Prime Minister Kaja Kallas (Reform) urged the United States to ramp up its military presence in the Baltic countries in an interview to Financial Times. Russia has amassed over 100,000 troops on the Ukraine border. Kallas wants NATO to boost its eastern flank presence irrespective of whether Russia invades Ukraine or not.
The Estonian PM hinted that the Americans could also move their units to the Baltics. “The best deterrence is having powerful friends. A bully will leave you alone if you have friends who are big and strong. The same goes for deterrence, with the American flag the greatest deterrent one can have against Russia,” she said.
NATO last reinforced its eastern flank after the 2014 annexation of Crimea. Estonia is currently hosting British, Danish and French troops. “We would like to see the eastern flank reinforced in any event. Not only should Russia invade Ukraine. We have been making relevant efforts for a long time,” Kallas told FT.
Biden mulls sending troops to Eastern Europe
U.S. President Joe Biden is considering sending thousands of soldiers, as well as ships and aircraft to reinforce NATO allies in Eastern Europe and the Baltics, The New York Times reported Sunday.
The paper described the signal as a turning point in what has been a restrained U.S. position so far.
High-ranking Pentagon officials presented Biden with several scenarios of moving U.S. military presence closer to Russia during a meeting at Camp David on Saturday. Anonymous sources suggested the options include sending between 1,000 and 5,000 troops to Eastern Europe which figure could grow tenfold should the situation continue to deteriorate. Officials said that Biden could make a decision this week.
NATO dispatching ships and jets to Eastern Europe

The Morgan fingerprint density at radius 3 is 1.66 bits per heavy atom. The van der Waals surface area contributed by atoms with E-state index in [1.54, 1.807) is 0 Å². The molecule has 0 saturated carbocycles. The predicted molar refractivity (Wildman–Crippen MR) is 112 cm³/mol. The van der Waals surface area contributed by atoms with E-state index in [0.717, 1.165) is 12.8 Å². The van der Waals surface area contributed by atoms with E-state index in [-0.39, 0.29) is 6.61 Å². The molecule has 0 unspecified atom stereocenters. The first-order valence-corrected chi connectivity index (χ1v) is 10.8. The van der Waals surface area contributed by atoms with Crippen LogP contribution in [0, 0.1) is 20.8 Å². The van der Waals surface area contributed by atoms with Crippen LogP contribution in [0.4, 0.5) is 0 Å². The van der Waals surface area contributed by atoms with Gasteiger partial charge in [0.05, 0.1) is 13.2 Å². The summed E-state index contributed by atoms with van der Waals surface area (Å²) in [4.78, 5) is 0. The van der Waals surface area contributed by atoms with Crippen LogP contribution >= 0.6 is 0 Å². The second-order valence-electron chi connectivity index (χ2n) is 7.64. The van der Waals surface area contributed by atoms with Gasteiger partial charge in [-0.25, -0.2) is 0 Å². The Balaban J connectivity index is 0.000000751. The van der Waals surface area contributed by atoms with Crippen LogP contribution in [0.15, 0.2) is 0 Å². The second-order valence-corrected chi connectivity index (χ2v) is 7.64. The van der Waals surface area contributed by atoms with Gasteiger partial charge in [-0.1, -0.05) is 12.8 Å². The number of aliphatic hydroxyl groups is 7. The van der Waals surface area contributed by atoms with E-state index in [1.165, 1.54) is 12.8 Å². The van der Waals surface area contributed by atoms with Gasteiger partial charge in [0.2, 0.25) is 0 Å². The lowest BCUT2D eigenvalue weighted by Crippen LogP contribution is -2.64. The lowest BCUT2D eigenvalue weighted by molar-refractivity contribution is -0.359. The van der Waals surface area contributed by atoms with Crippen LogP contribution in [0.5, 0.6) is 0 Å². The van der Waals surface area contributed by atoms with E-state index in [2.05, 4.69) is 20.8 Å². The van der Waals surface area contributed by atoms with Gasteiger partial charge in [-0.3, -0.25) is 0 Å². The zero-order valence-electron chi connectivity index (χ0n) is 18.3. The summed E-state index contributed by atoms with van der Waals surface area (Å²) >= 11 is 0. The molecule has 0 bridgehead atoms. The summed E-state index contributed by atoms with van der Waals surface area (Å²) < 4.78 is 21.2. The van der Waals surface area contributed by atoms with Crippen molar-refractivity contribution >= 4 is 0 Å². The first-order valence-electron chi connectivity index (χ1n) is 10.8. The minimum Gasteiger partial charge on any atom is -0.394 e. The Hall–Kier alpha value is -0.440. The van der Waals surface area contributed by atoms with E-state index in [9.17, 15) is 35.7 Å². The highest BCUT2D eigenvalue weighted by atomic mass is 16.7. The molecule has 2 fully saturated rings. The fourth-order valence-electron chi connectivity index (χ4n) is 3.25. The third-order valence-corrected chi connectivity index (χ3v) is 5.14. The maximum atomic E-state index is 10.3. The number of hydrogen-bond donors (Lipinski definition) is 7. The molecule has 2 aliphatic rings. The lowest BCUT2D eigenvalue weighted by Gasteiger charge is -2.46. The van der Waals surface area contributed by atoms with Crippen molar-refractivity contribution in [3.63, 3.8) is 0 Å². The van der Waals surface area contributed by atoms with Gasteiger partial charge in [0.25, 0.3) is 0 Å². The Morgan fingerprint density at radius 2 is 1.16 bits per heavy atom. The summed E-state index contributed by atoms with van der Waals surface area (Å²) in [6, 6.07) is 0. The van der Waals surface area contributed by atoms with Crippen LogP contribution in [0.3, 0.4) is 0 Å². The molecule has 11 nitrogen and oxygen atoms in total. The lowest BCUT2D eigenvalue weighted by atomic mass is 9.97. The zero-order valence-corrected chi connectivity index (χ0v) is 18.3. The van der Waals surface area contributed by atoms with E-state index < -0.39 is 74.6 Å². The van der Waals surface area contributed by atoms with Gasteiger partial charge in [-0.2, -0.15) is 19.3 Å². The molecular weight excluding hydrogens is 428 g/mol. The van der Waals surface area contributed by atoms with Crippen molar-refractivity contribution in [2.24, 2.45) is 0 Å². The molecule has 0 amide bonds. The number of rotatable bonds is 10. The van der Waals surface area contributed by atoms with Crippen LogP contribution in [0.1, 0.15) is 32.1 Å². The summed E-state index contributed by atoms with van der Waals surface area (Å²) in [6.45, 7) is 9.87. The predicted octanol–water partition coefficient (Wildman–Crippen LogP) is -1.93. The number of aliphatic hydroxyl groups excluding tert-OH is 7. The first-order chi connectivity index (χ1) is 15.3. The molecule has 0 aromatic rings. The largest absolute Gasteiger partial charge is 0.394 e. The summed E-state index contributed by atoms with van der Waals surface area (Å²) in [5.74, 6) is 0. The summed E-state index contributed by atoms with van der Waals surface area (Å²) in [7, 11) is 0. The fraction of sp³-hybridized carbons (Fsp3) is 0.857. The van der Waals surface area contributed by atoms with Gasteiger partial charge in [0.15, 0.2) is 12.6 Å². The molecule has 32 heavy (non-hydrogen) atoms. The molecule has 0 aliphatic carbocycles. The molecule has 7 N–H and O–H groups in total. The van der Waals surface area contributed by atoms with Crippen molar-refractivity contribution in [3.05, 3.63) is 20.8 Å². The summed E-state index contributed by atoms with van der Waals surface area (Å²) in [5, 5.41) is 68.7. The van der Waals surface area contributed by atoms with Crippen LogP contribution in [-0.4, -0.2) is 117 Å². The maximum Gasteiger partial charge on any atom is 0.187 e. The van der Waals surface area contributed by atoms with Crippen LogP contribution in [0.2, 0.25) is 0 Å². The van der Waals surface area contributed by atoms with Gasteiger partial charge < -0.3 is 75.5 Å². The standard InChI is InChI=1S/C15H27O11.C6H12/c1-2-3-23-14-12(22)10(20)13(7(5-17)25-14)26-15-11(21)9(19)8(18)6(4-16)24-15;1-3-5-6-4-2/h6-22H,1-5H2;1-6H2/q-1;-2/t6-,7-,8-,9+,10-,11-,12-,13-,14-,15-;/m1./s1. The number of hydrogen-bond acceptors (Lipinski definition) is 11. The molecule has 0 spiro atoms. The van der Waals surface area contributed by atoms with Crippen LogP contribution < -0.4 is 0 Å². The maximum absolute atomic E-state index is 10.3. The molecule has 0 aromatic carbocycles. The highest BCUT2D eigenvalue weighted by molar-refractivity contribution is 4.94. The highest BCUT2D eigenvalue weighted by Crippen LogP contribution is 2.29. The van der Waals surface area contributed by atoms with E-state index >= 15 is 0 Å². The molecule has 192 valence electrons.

NATO allies have readier their troops and dispatched ships and fighter jets to bolster eastern flank defenses, the alliance said on Monday.
“NATO will take all necessary measures to defend all allies, among other things, by reinforcing its eastern flank. We will always react to the security situation deteriorating,” NATO Secretary General Jens Stoltenberg said in a statement.
The alliance was referring to decisions by Denmark to move a frigate and 160 soldiers and four F-16 fighters to the Baltic region, by Spain to ramp up military fleet assignments and by the Netherlands to “ready its naval and terrestrial rapid response units.” France has voiced readiness to move troops to Romania.
Russia expert: Troops in Baltics hardly a military concern
Pavel Baev, security expert for the Peace Research Institute Oslo, said that NATO units stationed in the Baltics do not pose even a hypothetical military threat for Russia. Leaving aside numerous strategic fantasies, we are left with the fact that physical NATO presence has crossed out plans to unexpectedly attack the Baltics whether to occupy eastern Estonia or secure territory for a land corridor to Kaliningrad. The old plans need to be ramped up considerably for which there are few possibilities – and that is irritating,” Baev said.